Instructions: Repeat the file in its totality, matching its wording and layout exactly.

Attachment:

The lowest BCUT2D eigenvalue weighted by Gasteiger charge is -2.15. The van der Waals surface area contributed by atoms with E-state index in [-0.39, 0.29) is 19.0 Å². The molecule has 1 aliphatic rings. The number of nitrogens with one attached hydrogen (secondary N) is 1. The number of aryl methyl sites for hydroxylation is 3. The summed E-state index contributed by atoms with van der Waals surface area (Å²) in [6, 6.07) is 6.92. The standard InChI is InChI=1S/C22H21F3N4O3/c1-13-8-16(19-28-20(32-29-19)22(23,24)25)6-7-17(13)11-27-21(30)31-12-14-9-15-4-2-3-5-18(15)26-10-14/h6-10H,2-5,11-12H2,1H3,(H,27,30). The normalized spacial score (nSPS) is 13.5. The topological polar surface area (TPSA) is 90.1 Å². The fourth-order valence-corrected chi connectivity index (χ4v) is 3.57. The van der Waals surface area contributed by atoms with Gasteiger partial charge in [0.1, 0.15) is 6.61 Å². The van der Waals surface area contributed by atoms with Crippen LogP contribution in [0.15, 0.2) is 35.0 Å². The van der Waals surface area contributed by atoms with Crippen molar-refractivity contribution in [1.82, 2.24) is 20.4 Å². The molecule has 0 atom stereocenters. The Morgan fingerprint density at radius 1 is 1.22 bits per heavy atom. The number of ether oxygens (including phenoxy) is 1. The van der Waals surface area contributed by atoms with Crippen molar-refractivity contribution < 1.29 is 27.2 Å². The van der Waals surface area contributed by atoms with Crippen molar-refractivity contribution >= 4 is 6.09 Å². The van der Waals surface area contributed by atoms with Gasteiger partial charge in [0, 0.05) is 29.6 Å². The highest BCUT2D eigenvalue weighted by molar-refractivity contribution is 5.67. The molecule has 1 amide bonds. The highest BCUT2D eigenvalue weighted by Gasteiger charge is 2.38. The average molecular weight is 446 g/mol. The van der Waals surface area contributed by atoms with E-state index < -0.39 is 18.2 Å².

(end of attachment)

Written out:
The lowest BCUT2D eigenvalue weighted by Gasteiger charge is -2.15. The van der Waals surface area contributed by atoms with E-state index in [-0.39, 0.29) is 19.0 Å². The molecule has 1 aliphatic rings. The number of nitrogens with one attached hydrogen (secondary N) is 1. The number of aryl methyl sites for hydroxylation is 3. The summed E-state index contributed by atoms with van der Waals surface area (Å²) in [6, 6.07) is 6.92. The standard InChI is InChI=1S/C22H21F3N4O3/c1-13-8-16(19-28-20(32-29-19)22(23,24)25)6-7-17(13)11-27-21(30)31-12-14-9-15-4-2-3-5-18(15)26-10-14/h6-10H,2-5,11-12H2,1H3,(H,27,30). The normalized spacial score (nSPS) is 13.5. The topological polar surface area (TPSA) is 90.1 Å². The fourth-order valence-corrected chi connectivity index (χ4v) is 3.57. The van der Waals surface area contributed by atoms with Gasteiger partial charge in [0.1, 0.15) is 6.61 Å². The van der Waals surface area contributed by atoms with Crippen LogP contribution in [0.15, 0.2) is 35.0 Å². The van der Waals surface area contributed by atoms with Crippen molar-refractivity contribution in [1.82, 2.24) is 20.4 Å². The molecule has 0 atom stereocenters. The Morgan fingerprint density at radius 1 is 1.22 bits per heavy atom. The number of ether oxygens (including phenoxy) is 1. The van der Waals surface area contributed by atoms with Crippen molar-refractivity contribution < 1.29 is 27.2 Å². The van der Waals surface area contributed by atoms with Crippen molar-refractivity contribution >= 4 is 6.09 Å². The van der Waals surface area contributed by atoms with Gasteiger partial charge in [0, 0.05) is 29.6 Å². The highest BCUT2D eigenvalue weighted by molar-refractivity contribution is 5.67. The molecule has 1 amide bonds. The highest BCUT2D eigenvalue weighted by Gasteiger charge is 2.38. The average molecular weight is 446 g/mol. The van der Waals surface area contributed by atoms with E-state index < -0.39 is 18.2 Å².